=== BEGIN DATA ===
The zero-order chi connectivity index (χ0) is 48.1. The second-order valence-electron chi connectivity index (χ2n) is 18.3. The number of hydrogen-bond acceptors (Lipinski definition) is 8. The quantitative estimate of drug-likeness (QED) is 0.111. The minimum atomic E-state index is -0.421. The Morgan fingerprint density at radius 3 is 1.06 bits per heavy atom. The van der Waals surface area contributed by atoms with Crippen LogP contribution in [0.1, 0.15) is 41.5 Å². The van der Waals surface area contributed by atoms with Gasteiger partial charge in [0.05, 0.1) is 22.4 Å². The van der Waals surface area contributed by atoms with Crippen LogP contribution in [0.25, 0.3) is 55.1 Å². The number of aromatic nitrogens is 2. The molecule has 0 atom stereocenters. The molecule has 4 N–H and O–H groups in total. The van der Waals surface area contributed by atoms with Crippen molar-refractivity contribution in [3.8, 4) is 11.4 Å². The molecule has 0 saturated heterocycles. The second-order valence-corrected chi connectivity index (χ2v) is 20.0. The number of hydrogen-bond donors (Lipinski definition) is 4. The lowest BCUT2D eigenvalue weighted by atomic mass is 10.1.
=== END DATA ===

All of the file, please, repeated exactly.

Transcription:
The zero-order chi connectivity index (χ0) is 48.1. The second-order valence-electron chi connectivity index (χ2n) is 18.3. The number of hydrogen-bond acceptors (Lipinski definition) is 8. The quantitative estimate of drug-likeness (QED) is 0.111. The minimum atomic E-state index is -0.421. The Morgan fingerprint density at radius 3 is 1.06 bits per heavy atom. The van der Waals surface area contributed by atoms with Crippen LogP contribution in [0.1, 0.15) is 41.5 Å². The van der Waals surface area contributed by atoms with Gasteiger partial charge in [0.05, 0.1) is 22.4 Å². The van der Waals surface area contributed by atoms with Crippen LogP contribution in [0.25, 0.3) is 55.1 Å². The number of aromatic nitrogens is 2. The molecule has 0 atom stereocenters. The molecule has 4 N–H and O–H groups in total. The van der Waals surface area contributed by atoms with Crippen molar-refractivity contribution in [3.8, 4) is 11.4 Å². The molecule has 0 saturated heterocycles. The second-order valence-corrected chi connectivity index (χ2v) is 20.0. The number of hydrogen-bond donors (Lipinski definition) is 4. The lowest BCUT2D eigenvalue weighted by atomic mass is 10.1.